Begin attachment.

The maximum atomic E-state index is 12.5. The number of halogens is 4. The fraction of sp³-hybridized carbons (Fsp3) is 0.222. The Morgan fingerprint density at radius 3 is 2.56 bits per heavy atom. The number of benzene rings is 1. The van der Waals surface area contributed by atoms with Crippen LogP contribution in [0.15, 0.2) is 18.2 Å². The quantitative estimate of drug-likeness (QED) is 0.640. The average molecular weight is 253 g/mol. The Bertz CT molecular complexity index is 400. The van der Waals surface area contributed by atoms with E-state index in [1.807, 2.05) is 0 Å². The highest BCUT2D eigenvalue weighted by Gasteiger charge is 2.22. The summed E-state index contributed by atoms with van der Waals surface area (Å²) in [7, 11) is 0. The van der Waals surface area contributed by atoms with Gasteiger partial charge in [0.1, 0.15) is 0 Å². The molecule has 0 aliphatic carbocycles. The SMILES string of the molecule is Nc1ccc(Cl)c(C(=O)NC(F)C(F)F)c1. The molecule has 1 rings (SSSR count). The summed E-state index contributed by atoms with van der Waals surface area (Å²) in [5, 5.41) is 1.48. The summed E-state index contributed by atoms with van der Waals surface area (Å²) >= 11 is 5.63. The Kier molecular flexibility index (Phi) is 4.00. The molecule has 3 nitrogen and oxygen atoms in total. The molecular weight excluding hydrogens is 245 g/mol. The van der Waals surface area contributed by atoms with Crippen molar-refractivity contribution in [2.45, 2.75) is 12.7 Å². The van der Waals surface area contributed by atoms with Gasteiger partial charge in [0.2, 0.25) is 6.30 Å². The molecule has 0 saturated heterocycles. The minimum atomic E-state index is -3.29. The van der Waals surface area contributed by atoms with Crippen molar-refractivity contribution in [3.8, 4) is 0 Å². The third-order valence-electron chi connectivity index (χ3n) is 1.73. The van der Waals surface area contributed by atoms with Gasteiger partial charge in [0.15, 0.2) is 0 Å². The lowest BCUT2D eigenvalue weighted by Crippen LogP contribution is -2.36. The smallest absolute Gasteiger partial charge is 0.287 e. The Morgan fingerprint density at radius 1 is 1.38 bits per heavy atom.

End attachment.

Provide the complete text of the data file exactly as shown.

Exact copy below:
The maximum atomic E-state index is 12.5. The number of halogens is 4. The fraction of sp³-hybridized carbons (Fsp3) is 0.222. The Morgan fingerprint density at radius 3 is 2.56 bits per heavy atom. The number of benzene rings is 1. The van der Waals surface area contributed by atoms with Crippen LogP contribution in [0.15, 0.2) is 18.2 Å². The quantitative estimate of drug-likeness (QED) is 0.640. The average molecular weight is 253 g/mol. The Bertz CT molecular complexity index is 400. The van der Waals surface area contributed by atoms with E-state index in [1.807, 2.05) is 0 Å². The highest BCUT2D eigenvalue weighted by Gasteiger charge is 2.22. The summed E-state index contributed by atoms with van der Waals surface area (Å²) in [7, 11) is 0. The van der Waals surface area contributed by atoms with Gasteiger partial charge in [0.1, 0.15) is 0 Å². The molecule has 0 aliphatic carbocycles. The SMILES string of the molecule is Nc1ccc(Cl)c(C(=O)NC(F)C(F)F)c1. The molecule has 1 rings (SSSR count). The summed E-state index contributed by atoms with van der Waals surface area (Å²) in [5, 5.41) is 1.48. The summed E-state index contributed by atoms with van der Waals surface area (Å²) >= 11 is 5.63. The Kier molecular flexibility index (Phi) is 4.00. The molecule has 3 nitrogen and oxygen atoms in total. The molecular weight excluding hydrogens is 245 g/mol. The van der Waals surface area contributed by atoms with Crippen molar-refractivity contribution in [2.45, 2.75) is 12.7 Å². The van der Waals surface area contributed by atoms with Gasteiger partial charge in [0.2, 0.25) is 6.30 Å². The molecule has 0 saturated heterocycles. The minimum atomic E-state index is -3.29. The van der Waals surface area contributed by atoms with Crippen molar-refractivity contribution in [3.8, 4) is 0 Å². The third-order valence-electron chi connectivity index (χ3n) is 1.73. The van der Waals surface area contributed by atoms with Gasteiger partial charge in [0.15, 0.2) is 0 Å². The lowest BCUT2D eigenvalue weighted by Crippen LogP contribution is -2.36. The smallest absolute Gasteiger partial charge is 0.287 e. The Morgan fingerprint density at radius 1 is 1.38 bits per heavy atom.